Did the climate spin out of control on its own?

Scientists dig into the data to see if the world's climate could change dramatically without external drivers and how the system stays stable.

Courtesy of NASA
The Earth's thin atmosphere as viewed from space. A new study from NASA and Duke University finds natural cycles alone aren't sufficient to explain warming trends observed over the last century.

If humans weren't pumping unsustainable amounts of greenhouse gases into the atmosphere, would we still face global warming?

A team of scientists dug into satellite data and physical climate models to see what would be happening without powerful external drivers, or external forcings, like an increase in the brightness of the sun, intense volcanic activity, a change in the Earth's orbit, or increased atmospheric carbon dioxide.

They found that global warming couldn't be explained by natural cycles alone. Global temperatures do not rise and fall willy-nilly without an extra push, the researchers confirmed.

But that doesn't mean climate is static. The mechanisms keeping the Earth's climate at equilibrium are a complex system, according to the team's paper published Monday in the Journal of Climate. 

"Many people would just assume that the climate system would be stable when it's not pushed by these external drivers," study lead author Patrick Brown tells The Christian Science Monitor in an interview. "It turns out it's not really so simple."

The climate system maintains equilibrium through an interaction of feedbacks both negative and positive.

"At many locations on the surface of the planet, we have these things called positive feedbacks," Mr. Brown, a PhD candidate at Duke University says. One such feedback loop occurs when snow or ice melts. Because the frozen forms of water reflect energy, when they melt, more solar energy is absorbed at the surface of the Earth. This means more warming and therefore more melting, creating a positive loop.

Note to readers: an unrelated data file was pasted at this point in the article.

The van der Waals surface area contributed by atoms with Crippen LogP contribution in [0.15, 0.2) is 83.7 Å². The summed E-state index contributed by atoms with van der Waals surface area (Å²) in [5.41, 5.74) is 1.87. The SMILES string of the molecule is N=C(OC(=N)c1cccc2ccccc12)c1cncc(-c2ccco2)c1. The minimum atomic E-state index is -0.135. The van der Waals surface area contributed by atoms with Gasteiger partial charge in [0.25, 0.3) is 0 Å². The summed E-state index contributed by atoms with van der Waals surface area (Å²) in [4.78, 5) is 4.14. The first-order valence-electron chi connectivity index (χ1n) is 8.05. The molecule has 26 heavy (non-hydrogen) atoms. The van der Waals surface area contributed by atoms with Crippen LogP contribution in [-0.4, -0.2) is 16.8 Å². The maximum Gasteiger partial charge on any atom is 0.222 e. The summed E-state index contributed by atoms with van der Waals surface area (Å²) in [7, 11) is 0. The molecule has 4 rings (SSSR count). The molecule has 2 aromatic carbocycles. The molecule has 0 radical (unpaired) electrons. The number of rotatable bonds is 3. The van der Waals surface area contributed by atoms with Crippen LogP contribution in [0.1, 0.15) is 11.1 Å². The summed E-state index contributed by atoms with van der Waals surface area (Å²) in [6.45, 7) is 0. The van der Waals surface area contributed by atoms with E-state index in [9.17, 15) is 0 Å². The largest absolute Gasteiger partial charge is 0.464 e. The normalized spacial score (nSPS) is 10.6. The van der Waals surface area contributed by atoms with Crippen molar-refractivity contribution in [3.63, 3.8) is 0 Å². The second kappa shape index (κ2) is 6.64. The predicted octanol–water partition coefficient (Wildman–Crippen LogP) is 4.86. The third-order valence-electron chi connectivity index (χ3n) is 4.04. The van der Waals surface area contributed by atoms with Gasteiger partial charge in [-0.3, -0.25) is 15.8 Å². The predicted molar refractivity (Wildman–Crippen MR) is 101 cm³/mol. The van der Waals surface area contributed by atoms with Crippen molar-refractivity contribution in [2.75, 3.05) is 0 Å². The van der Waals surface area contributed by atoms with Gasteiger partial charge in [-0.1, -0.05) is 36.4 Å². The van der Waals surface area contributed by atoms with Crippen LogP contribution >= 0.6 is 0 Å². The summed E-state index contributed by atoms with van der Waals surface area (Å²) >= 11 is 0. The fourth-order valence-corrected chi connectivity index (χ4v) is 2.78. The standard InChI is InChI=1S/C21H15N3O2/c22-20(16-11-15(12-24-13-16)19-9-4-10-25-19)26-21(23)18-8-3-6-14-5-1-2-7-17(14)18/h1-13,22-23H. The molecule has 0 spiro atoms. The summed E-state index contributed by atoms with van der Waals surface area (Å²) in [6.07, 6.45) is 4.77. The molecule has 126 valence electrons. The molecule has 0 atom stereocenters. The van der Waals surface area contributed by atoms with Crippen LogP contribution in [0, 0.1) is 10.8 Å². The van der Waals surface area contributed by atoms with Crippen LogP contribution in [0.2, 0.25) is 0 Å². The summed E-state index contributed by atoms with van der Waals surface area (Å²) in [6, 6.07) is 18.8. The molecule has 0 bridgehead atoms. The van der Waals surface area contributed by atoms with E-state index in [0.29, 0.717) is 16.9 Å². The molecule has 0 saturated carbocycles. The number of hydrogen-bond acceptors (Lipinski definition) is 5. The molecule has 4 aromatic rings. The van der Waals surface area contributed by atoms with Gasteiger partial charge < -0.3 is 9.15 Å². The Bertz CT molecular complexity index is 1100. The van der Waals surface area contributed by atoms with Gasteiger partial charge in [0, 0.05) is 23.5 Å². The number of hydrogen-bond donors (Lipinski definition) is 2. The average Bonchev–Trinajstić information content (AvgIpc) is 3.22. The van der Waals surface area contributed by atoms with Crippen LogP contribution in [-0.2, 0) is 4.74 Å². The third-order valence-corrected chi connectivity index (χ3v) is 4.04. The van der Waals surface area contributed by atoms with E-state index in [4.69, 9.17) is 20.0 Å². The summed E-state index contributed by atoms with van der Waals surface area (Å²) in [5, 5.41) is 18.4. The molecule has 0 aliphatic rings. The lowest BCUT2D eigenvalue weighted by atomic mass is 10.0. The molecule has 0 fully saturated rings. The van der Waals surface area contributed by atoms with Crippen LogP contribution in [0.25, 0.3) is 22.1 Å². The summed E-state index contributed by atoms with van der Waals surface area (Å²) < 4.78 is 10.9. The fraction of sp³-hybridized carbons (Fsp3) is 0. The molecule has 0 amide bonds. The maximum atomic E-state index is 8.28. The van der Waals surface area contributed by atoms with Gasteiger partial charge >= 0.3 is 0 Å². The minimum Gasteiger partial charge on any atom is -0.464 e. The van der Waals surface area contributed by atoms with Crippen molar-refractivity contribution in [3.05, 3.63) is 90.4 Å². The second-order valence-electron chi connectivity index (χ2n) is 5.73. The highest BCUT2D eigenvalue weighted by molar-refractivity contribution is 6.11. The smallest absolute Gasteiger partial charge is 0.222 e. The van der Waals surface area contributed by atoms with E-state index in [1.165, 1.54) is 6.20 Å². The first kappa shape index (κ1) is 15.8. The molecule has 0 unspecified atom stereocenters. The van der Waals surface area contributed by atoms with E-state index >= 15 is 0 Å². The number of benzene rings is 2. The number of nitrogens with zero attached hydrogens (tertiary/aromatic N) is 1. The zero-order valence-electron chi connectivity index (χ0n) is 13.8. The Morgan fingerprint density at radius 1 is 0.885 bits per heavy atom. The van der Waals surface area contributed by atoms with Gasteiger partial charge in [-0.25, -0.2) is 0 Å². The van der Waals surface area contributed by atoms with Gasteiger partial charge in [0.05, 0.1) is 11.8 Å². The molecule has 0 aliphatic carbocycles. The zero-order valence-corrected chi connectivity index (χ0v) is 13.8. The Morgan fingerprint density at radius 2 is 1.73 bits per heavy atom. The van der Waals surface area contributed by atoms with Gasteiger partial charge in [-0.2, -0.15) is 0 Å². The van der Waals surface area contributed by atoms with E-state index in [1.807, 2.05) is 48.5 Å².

So, Brown says, "If you have these positive feedbacks, what's stopping the Earth from warming itself?"

It turns out that negative feedbacks elsewhere in the Earth's system counteract those positive feedbacks.

Because climate is a global system, "it ends up moving a bunch of energy from where there's positive feedbacks to locations where there's negative feedbacks," Brown says. 

"The bottom line of the study is that the Earth is able to cool itself down after a natural warming event, like an El Niño," for example, he says. "So then in order to have sustained warming for decades to centuries, you really do need these external drivers, like the increase in greenhouse gases."

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